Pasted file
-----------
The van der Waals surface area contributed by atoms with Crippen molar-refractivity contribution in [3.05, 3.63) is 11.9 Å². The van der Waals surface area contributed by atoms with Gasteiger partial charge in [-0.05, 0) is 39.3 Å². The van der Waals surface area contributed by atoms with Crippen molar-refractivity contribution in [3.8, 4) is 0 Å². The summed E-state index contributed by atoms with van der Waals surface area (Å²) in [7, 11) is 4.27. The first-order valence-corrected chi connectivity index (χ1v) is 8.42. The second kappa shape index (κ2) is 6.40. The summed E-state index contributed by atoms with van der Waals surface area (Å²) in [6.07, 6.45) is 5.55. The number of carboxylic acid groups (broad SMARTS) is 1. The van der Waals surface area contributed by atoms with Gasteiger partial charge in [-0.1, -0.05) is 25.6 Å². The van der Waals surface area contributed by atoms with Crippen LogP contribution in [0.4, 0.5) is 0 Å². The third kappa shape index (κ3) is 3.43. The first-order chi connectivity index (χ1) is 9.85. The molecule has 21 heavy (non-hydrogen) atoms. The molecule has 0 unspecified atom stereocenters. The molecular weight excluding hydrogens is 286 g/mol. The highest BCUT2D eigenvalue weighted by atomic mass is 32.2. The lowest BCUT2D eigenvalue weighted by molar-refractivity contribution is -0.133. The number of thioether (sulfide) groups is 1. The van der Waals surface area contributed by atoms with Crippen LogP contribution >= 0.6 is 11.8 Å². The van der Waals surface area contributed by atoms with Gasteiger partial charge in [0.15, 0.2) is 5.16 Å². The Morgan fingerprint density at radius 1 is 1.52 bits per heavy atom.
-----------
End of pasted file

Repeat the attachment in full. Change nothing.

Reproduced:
The van der Waals surface area contributed by atoms with Crippen molar-refractivity contribution in [3.05, 3.63) is 11.9 Å². The van der Waals surface area contributed by atoms with Gasteiger partial charge in [-0.05, 0) is 39.3 Å². The van der Waals surface area contributed by atoms with Crippen molar-refractivity contribution in [3.8, 4) is 0 Å². The summed E-state index contributed by atoms with van der Waals surface area (Å²) in [7, 11) is 4.27. The first-order valence-corrected chi connectivity index (χ1v) is 8.42. The second kappa shape index (κ2) is 6.40. The summed E-state index contributed by atoms with van der Waals surface area (Å²) in [6.07, 6.45) is 5.55. The number of carboxylic acid groups (broad SMARTS) is 1. The van der Waals surface area contributed by atoms with Gasteiger partial charge in [-0.1, -0.05) is 25.6 Å². The van der Waals surface area contributed by atoms with Crippen LogP contribution in [0.4, 0.5) is 0 Å². The third kappa shape index (κ3) is 3.43. The first-order chi connectivity index (χ1) is 9.85. The molecule has 21 heavy (non-hydrogen) atoms. The molecule has 0 unspecified atom stereocenters. The molecular weight excluding hydrogens is 286 g/mol. The highest BCUT2D eigenvalue weighted by atomic mass is 32.2. The lowest BCUT2D eigenvalue weighted by molar-refractivity contribution is -0.133. The number of thioether (sulfide) groups is 1. The van der Waals surface area contributed by atoms with Crippen LogP contribution >= 0.6 is 11.8 Å². The van der Waals surface area contributed by atoms with Gasteiger partial charge in [0.15, 0.2) is 5.16 Å². The Morgan fingerprint density at radius 1 is 1.52 bits per heavy atom.